The Life of Petrarch: Collected from Memoires Pour la Vie de Petrarch, Volume 2

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A. Finley and W.H. Hopkins, 1809

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Page 230 - I am sensible that in the disorders of the mind, as well as those of the body, discourses are not thought the most efficacious remedies : but I am persuaded also that the malady of the soul ought to be cured by spiritual applications.
Page 228 - Experience has taught me this, not books or arguments. I have seen many persons sustain great losses, poverty, exile, tortures, death, and even disorders that were worse than death, with courage ; but I have seen none whose heads have not been turned by power, riches, and honours. How often have we beheld those overthrown by good fortune, who could never be shaken by bad ! This made me wish to learn how to support a great fortune. You know the short time this work has taken. I have been less attentive...
Page 230 - ... the value of the gift. A small present may be the testimony of a great love. There is no good I do not wish you, and this is all I can offer toward it. I wish this little treatise may be of use to you. If it should not answer my hopes, I shall, however, be secure of pardon from your friendship.
Page 226 - I find nothing more uncertain or restless than the life of man. Nature has given to animals an excellent remedy under disasters, which is the ignorance of them. We seem better treated in intelligence, foresight, and memory. No doubt these are admirable presents ; but they often annoy more than they assist us. A prey to unuseful or distressing cares, we are tormented by the present, the past, and the future ; and, as if we feared we should not be miserable enough, we join, to the evil we suffer the...
Page 226 - ... cares, we are tormented by the present, the past, and the future; and, as if we feared we should not be miserable enough, we join to the evil we suffer the remembrance of a former distress and the apprehension of some future calamity. This is the Cerberus with three heads we combat without ceasing. Our life might be gay and happy if we would; but we eagerly seek subjects of affliction to render it irksome and melancholy.
Page 226 - ... the whole in error : nor do we suffer ourselves to possess one bright day without a cloud. Let us examine this matter with sincerity, and we shall agree that our distresses chiefly arise from ourselves. It is virtue alone which can render us superior to Fortune : we quit her standard, and the combat is no longer equal. Fortune mocks us ; she turns us on her. wheel ; she raises and abases us at her pleasure, but her power is founded on our weakness This is an old-rooted evil, but it is not incurable...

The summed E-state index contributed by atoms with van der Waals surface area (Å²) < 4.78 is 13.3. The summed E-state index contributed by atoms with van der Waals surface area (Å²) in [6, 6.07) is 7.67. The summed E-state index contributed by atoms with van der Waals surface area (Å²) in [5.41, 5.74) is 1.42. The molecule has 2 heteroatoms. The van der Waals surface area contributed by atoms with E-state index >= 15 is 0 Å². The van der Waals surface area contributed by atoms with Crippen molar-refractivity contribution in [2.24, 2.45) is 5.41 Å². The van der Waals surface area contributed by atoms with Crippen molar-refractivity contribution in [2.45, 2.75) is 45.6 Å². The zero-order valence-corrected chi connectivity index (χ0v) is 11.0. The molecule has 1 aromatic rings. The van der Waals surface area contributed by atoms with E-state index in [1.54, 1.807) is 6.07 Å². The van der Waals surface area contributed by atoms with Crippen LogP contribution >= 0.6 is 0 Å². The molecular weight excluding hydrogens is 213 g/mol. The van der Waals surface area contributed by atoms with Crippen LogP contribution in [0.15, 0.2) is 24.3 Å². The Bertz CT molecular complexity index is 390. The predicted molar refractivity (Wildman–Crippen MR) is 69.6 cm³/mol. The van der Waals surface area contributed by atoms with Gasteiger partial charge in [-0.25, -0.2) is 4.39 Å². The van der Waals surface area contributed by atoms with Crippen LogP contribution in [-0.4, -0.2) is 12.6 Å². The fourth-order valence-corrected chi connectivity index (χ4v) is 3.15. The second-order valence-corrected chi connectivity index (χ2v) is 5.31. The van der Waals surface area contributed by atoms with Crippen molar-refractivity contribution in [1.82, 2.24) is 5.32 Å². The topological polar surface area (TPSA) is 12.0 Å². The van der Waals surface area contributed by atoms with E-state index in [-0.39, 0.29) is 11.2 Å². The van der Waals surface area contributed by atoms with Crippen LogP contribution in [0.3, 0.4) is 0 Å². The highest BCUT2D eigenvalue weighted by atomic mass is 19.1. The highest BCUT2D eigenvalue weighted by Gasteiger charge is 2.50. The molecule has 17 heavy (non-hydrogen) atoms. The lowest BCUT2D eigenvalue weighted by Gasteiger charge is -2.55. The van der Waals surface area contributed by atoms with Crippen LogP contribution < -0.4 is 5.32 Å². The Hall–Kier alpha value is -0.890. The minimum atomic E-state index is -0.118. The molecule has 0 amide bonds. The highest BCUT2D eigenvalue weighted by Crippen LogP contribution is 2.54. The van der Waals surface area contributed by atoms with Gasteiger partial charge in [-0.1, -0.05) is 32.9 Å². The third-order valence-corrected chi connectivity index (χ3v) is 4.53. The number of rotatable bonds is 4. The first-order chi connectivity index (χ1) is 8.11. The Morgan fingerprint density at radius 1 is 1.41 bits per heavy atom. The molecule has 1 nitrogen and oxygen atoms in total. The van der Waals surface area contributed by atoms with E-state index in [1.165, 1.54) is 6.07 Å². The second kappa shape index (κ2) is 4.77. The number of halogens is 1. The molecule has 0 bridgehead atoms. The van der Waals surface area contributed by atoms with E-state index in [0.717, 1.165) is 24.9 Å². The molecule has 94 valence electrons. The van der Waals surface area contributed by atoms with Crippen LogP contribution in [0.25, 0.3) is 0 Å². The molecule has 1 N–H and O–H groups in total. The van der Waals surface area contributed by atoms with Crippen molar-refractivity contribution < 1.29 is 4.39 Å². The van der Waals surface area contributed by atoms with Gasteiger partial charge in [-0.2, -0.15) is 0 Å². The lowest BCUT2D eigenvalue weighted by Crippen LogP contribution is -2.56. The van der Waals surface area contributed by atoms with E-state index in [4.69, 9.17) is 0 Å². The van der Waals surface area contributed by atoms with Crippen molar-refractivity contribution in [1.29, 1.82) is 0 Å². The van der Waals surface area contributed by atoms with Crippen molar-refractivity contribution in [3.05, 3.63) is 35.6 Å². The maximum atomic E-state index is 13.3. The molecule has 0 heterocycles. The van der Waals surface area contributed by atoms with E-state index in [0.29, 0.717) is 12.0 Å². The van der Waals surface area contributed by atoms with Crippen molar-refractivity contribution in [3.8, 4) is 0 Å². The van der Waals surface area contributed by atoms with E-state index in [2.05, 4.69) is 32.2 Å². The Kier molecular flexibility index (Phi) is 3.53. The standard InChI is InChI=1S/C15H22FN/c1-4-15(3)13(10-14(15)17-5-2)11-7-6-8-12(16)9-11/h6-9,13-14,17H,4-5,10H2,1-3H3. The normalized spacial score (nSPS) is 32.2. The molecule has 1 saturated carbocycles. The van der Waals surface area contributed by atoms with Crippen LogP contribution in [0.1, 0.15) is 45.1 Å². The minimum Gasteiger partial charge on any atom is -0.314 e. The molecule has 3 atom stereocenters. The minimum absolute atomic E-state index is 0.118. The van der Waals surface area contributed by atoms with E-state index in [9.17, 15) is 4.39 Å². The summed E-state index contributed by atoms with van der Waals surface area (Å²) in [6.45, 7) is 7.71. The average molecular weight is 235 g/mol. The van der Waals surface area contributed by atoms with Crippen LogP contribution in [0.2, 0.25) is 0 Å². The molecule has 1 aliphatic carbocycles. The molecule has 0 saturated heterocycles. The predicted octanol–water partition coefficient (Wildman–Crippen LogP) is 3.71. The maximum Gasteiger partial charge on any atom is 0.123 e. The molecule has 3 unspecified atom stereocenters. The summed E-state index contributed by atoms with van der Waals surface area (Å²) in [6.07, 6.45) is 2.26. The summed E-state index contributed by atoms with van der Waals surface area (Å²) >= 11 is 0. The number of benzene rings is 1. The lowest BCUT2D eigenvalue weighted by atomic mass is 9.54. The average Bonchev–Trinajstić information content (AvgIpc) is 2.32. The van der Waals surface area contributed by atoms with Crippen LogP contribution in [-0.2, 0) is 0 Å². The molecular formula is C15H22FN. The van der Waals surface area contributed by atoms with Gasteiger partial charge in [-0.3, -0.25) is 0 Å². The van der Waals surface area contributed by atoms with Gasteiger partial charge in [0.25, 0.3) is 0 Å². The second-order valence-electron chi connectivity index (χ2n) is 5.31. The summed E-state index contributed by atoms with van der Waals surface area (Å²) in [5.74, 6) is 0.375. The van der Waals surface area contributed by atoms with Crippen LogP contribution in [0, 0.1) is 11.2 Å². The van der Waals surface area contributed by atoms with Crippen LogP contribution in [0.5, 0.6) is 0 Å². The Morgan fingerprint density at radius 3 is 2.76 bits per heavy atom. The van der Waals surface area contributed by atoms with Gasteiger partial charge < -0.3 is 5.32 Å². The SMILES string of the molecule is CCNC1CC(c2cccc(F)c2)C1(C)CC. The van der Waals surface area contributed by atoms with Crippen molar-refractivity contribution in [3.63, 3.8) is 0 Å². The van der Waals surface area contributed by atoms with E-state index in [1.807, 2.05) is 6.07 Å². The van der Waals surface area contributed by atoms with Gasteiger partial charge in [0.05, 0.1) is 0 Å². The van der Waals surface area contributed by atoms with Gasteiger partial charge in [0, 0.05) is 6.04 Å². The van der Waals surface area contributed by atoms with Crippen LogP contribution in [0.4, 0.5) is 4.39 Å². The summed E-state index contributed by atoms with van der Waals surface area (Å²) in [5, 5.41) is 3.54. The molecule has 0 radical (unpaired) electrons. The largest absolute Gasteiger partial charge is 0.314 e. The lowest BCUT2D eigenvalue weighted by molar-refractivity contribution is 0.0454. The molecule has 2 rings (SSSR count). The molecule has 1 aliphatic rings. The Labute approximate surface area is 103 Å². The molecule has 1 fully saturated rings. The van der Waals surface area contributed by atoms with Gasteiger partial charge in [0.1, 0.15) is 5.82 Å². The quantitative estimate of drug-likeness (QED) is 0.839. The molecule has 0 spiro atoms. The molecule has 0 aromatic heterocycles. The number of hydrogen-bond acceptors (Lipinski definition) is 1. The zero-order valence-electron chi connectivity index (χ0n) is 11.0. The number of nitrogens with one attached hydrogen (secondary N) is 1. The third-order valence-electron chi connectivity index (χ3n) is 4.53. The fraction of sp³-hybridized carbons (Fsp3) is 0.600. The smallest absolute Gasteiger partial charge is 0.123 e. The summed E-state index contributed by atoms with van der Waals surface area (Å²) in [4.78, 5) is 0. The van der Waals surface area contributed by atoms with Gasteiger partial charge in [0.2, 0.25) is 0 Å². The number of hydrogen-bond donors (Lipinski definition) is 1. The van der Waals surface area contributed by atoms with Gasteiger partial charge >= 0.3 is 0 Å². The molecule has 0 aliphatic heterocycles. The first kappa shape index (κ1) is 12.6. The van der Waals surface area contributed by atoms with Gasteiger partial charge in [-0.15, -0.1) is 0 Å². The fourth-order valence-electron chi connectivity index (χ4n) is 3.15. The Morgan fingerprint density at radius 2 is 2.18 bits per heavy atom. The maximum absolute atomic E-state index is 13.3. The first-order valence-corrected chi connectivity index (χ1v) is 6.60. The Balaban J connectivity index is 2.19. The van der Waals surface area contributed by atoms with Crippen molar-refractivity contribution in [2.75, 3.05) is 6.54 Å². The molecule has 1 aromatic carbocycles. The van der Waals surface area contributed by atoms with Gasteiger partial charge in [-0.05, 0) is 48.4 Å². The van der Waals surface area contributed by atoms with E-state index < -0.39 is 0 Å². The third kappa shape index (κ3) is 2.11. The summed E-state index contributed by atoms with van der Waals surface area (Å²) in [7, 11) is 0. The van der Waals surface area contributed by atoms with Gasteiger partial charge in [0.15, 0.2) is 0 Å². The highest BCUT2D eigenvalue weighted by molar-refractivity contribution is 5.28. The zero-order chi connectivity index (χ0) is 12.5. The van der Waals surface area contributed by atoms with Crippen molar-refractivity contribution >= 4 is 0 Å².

Page 373 - Suns their light from moons shall gain, And spring wither on each plain. Pensive, weeping, night and day, From this shore to that I fly, Changeful as the lunar ray ; And, when evening veils the sky, Then my tears might swell the floods, Then my sighs might bow the woods...
Page 229 - I doubt whether our ages can furnish an example of worse or better treatment from her than yourself. In the first part of your life you were blest with an admirable constitution and astonishing health and vigor: some years after we beheld you thrice abandoned by the physicians, who despaired of your life. The heavenly Physician, who was your sole resource, restored your health, but not your former strength. You were then called iron-footed, for your singular force and agility; you are now bent, and...
Page 227 - I know of; but to these we must join the consent of the soul, without which the best advice will be useless. What gratitude do we not owe to those great men who, though dead many ages before us, live with us by their works, discourse with us, are our masters and guides, and serve us as pilots in the navigation of life, where our vessel is agitated without ceasing by the storms of our passions ! It is here that true philosophy brings us to a safe port, by a sure and easy passage ; not like that of...
Page 228 - I 164 not discourse on these with my dear Azon? I would prepare for you, as in a little portable box, a friendly antidote against the poison of good and bad fortune. The one requires a rein to repress the sallies of a transported soul; the other a consolation to fortify the overwhelmed and afflicted spirit. Nature gave you, my friend, the heart of a king, but she gave you not a kingdom, of which therefore Fortune could not deprive you. But I doubt whether our ages can furnish an example of worse...

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